Will: You’re not making any sense.
Grace: Oh, and all of the sudden, you’re the vice president of things that make sense?!
Will: Why vice president?
Grace: Because Leo’s president, DEAL WITH IT.
The amazing thing about this episode is how they were able to take a single storyline that put a strong emphasis on Will and Grace, and still give the supporting players moments to shine. Jack and Karen are on point for the whole episode, and it helps that they have the world’s smallest dog with them to help balance everything out. I just love that Karen is hitting on Diane literally the entire time she’s there. It’s insanely direct, and so like Karen to just get to the point: “I like you…wanna make out?” (Tangent time! I always wanted to know how the show would have handled a substantial female love interest for Karen, during one of those stretches when she was either separated from Stan or under the assumption that he was dead. It wouldn’t have been outside the realm of possibility; after all, in addition to this and all the other times something like this happened, she was at one point linked to Martina Navratilova—which I’ll come back to later—and, you know, bisexuality exists. I’m just saying…) And Jack and Karen make the perfect color commentators at the dinner table when everything comes out in the open:
Finally, I’d like to submit Chompers the Earl of Puppydom for best pet name ever, please and thank you.
Will: I made these kabobs for Grace once. She totally fell in love with the recipe.
Grace: Liar! How could I fall in love with your kabobs? I’ve never had them. Diane had your kabobs. But apparently I wasn’t good enough for your kabobs.
Leo: Wait. Why do you care that Diane’s had Will’s kabobs, but you don’t care that she’s had mine and I’ve had hers?
Jack: Silly! Diane is a girl. She doesn’t have kabobs, she has a kagina.
Karen: And nice katits.
8.) Gypsies, Tramps and Weed (3 x 7)
Surprise! I’m going to be completely predictable and talk about Cher for a minute. Because just as she is my queen diva, she’s also Jack’s queen diva. What can I say? The guy knows how to pick his icons. Once he’s in possession of a Cher doll (which he initially gave to Will as a birthday gift just so it could be returned to him, because of course), he takes it everywhere with him, speaking through it with the best worst Cher impression I have ever heard in my life, asking for an extra chair and a booster seat for it when he goes out to dinner. But it’s when the queen diva herself approaches him that really pushes this episode into the top ten. Personally, if I ever unexpectedly encountered Cher, I’d probably take the Community, Troy Barnes meets LeVar Burton route. Jack, however, decides to take the “That’s not Cher, that’s definitely a drag queen” route, and ends up challenging her to a Cher-off. I know it’s fueled by mistaken identity, but Jack’s boldness here is so rich, and his confidence that he’s the better Cher is so misguidedly epic that it leaves me doubled over laughing every time. And I love that Cher starts to leave and could simply write him off as a loon, but she’s weirdly invested now and comes back to try to convince him once more with a little “If I Could Turn Back Time.” Of course, Jack’s still completely in the dark and tries to one-up her again (and now I find myself singing “TIOOOMMMEEE” to that song more often than I care to admit), until she finally goes full-on Moonstruck on him. It’s honestly all I could have ever wanted in a Cher guest appearance…that is, until they just straight-up made her God in the next season.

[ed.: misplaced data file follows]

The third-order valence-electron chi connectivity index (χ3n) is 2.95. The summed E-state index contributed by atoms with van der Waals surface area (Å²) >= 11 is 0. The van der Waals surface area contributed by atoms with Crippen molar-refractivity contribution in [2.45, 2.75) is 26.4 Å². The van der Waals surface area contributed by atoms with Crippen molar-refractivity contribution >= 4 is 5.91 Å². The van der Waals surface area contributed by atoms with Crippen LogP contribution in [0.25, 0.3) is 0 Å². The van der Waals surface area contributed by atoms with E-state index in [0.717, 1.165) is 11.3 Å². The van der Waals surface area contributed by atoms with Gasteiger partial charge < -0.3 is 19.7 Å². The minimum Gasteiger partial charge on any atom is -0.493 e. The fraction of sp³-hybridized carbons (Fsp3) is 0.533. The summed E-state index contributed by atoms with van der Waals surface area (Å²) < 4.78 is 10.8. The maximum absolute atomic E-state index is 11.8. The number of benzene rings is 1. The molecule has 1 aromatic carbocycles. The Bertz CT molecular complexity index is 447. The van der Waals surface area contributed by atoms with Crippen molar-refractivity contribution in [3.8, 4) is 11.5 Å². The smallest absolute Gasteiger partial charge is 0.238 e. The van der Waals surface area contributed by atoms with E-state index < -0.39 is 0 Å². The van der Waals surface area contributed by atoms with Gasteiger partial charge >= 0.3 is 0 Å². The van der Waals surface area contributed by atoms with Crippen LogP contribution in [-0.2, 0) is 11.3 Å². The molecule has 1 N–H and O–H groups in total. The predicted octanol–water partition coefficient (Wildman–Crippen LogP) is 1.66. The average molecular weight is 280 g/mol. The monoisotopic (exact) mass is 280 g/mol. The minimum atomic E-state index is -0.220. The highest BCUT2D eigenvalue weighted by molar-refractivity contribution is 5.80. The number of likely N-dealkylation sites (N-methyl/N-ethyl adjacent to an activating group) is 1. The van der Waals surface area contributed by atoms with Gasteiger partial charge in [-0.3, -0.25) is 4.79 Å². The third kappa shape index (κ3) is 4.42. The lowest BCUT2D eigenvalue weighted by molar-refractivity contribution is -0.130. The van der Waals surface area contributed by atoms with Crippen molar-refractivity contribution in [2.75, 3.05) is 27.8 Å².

Grace’s gift to Will leads him to a session with Psychic Sue (hi, Camryn Manheim!), where he originally dismisses her as being full of it. But when the stuff she tells him starts coming true, he rushes back to her to get the scoop on his love life, where she reveals to him that Jack is the one he’ll spend his life with. “Gypsies, Tramps and Weed” excels in exploring a “What if?” that I’m sure crossed a few minds at one point or another, without dwelling on it for too long; anything more than this would have been overkill and so not the point of this show. Will’s spiraling here is everything, from his freak out over Jack’s little squeezes to that glorious vision of Jack in a wedding dress holding a Cher doll bouquet. And when they finally do contemplate what a romantic relationship would be, the fact that they end up describing their current situation is the best way to end that story; their dynamic is great just the way it is.